How do you think you’ve changed as a professional and as a manager?

There’s been a lot of silver lining in this pandemic: it’s brought the more human side out of everyone. I think if you are ok, you’ll be a better asset to the business, and the business will thrive, so it’s really important to make sure we’re all ok. This has been an opportunity to build an even stronger bond and loyalty between teammates, colleagues, business and its employees, business and its partners – albeit the rebate discussions. And we as an industry I think have learned to show that’s ok to be vulnerable at times. And I think leadership traits like empathy, vulnerability, innovation, collaboration and positivity are way more important and relevant than they were before.

“There’s been a lot of silver lining in this pandemic: it’s brought the more human side out of everyone. I think if you are ok, you’ll be a better asset to the business, and the business will thrive, so it’s really important to make sure we’re all ok. This has been an opportunity to build an even stronger bond and loyalty between teammates, colleagues, business and its employees, business and its partners.”

How do you focus?

On my way back from school drop off on this quiet path; it’s always a great place for collecting my thoughts and for some creative thinking. After a run I’m always buzzing too. It’s a great way to start a working day. But also as a mum you get to master multitasking. Being a mother has helped me through this pandemic.

How do you cope with stress?

Sports, nature, music. These days listening to podcasts on my run is another great way to get some headspace; I usually listen to Desert Island Discs or How I Built This.

How do you unwind?

Music, cooking, wine. I curated a number of Spotify playlists. I did it before but I really upped my game during lockdown! I’m into jazz-hip hop fusion. So I’d listen to that, pour myself a glass of wine, and cook something I’ve not made before. And then I might watch a TV series with a strong female lead.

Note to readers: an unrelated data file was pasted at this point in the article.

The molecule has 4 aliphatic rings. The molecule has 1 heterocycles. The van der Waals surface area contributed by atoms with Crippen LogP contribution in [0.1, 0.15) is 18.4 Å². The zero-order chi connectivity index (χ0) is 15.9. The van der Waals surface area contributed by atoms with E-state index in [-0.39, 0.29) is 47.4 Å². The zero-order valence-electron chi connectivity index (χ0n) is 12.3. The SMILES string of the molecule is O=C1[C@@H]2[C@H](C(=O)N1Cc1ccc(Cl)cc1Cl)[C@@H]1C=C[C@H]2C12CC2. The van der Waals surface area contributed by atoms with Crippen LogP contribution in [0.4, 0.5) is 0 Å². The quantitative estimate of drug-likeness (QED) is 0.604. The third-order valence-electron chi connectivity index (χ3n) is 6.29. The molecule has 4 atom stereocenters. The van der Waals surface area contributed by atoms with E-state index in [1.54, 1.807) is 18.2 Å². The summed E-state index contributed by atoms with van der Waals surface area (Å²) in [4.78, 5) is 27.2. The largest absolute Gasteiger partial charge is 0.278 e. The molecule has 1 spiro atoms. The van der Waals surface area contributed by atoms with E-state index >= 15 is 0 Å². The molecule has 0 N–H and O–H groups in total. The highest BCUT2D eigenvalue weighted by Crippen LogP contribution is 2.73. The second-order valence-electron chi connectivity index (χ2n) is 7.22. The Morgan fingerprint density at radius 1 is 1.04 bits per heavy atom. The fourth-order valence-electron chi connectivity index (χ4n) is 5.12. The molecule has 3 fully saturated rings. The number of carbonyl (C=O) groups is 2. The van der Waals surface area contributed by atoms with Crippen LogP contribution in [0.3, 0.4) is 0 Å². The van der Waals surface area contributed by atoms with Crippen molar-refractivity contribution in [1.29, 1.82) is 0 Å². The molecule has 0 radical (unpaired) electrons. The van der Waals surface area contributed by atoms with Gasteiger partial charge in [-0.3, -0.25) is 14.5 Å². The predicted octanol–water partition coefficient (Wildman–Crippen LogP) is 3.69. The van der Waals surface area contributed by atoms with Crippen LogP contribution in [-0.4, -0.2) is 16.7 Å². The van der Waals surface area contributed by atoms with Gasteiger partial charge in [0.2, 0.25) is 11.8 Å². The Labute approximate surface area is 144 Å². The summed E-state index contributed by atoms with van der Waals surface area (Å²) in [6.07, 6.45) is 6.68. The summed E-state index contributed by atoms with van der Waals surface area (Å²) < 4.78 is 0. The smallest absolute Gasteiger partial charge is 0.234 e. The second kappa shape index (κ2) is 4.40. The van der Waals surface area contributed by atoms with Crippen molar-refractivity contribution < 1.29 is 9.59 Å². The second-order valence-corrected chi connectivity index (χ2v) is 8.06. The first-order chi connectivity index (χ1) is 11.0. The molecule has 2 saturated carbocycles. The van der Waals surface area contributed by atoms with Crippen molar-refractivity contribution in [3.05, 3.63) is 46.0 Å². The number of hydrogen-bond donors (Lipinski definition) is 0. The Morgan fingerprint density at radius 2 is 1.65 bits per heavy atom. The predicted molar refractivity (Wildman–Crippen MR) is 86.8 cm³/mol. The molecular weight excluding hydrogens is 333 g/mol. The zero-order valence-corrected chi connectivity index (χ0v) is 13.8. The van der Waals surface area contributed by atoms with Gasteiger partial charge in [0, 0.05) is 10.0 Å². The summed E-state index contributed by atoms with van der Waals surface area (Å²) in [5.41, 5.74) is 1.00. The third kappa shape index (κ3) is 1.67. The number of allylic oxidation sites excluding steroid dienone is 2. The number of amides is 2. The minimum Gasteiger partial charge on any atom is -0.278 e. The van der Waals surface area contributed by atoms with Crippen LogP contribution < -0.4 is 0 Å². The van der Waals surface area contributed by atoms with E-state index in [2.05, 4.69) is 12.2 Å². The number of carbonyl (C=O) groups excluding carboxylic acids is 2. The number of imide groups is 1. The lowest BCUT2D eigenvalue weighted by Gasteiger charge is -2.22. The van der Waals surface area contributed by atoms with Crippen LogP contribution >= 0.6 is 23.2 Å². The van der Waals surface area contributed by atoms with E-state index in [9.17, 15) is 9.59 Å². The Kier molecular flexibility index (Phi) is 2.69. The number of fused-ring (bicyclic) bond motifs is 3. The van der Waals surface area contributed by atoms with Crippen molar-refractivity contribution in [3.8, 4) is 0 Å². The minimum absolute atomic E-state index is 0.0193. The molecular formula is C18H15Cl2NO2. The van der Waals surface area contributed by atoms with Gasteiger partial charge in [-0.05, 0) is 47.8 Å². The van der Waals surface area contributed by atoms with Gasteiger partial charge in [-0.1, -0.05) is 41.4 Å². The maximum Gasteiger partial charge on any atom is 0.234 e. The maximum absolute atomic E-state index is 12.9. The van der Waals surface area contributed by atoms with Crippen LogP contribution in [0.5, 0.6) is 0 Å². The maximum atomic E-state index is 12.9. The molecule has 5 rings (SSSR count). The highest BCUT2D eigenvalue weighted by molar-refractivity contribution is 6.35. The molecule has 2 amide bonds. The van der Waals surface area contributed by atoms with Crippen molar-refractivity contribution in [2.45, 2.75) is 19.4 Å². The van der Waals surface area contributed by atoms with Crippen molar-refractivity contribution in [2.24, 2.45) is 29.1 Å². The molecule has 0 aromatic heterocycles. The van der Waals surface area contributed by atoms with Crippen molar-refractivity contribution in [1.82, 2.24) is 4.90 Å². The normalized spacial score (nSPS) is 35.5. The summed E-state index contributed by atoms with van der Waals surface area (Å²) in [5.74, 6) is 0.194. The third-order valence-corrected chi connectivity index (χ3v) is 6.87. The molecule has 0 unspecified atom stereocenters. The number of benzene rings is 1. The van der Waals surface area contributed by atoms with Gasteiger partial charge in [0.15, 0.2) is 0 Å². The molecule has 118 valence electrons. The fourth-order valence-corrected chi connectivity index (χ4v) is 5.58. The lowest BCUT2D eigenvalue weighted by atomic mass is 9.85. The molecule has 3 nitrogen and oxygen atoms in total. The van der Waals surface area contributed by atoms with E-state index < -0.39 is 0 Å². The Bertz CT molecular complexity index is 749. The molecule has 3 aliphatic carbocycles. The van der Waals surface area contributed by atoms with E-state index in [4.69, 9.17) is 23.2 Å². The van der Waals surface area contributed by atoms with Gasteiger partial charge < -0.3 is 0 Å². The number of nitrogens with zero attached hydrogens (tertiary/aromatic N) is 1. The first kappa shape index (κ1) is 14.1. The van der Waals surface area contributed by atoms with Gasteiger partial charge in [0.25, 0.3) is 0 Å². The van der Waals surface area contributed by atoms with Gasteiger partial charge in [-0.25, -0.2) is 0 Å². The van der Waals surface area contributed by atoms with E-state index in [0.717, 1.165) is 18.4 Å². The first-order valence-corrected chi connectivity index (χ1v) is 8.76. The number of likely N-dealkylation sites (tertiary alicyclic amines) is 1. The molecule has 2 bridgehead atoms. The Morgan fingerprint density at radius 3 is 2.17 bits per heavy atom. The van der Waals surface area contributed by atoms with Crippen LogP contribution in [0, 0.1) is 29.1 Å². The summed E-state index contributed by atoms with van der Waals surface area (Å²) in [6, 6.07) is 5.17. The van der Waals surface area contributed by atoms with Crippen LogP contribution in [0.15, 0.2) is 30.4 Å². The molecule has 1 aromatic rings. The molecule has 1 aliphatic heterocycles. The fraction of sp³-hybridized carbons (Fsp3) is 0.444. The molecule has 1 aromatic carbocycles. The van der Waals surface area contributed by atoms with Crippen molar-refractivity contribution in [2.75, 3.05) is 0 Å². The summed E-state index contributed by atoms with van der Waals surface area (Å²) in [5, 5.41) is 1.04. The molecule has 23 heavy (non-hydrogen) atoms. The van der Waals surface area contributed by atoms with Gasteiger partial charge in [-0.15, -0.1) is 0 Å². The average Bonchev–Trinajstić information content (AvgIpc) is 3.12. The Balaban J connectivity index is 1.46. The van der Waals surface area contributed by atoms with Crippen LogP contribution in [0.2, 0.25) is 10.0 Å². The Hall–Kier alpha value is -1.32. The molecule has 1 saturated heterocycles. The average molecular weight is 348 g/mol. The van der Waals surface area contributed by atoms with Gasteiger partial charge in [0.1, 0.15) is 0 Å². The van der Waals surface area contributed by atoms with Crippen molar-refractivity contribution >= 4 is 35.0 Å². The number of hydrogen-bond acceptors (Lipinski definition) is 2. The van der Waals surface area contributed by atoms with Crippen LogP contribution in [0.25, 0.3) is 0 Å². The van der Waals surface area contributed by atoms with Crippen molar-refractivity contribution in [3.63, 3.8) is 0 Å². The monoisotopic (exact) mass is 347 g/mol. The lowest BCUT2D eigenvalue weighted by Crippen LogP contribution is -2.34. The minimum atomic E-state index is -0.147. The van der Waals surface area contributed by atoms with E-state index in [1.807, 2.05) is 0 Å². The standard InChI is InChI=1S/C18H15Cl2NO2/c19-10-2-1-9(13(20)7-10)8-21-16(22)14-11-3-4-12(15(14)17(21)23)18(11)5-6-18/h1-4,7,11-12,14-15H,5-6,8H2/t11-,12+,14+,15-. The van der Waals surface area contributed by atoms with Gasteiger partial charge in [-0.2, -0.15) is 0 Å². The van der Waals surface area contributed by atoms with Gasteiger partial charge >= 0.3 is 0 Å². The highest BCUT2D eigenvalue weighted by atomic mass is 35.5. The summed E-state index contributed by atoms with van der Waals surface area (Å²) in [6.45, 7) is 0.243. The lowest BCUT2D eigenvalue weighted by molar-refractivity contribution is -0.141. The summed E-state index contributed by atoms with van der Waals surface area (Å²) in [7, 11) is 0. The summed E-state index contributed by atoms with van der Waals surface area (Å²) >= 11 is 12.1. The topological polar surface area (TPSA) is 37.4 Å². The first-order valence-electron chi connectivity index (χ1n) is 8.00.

If there’s one thing that you’d take with you from this period into the ‘new normal’, what would it be?

Flexible working and working from home. I think it’ll only benefit employers and employees, so it’s win-win. I feel like we’ve been given a chance by life to do a reboot on how we work and how we live, so we should really take it wisely and bring more balance to our lives. I don’t think we’ve really cracked flexible working yet; working from home the same amount as we do is not really flexible working. We still have to crack that code. I think offices will become collaboration hubs and they’ll be used for teams getting together occasionally. I really think this is a great opportunity for employers as well because they’ve now got an opportunity to tap into a wider and more diverse pool of talent – those that maybe had challenges around childcare or location. I think we’ll be able to apply for roles that you couldn’t previously do and it’s only going to make business better. There should be a positive impact for the environment too – with all the business travel; it just couldn’t go on any longer like that. I hope we can have a more sustainable future.

Who is the next person you’re speaking to after me?

My parents, who live in Hungary. I haven’t seen them this year and I miss them very much and I try to check in on them every day.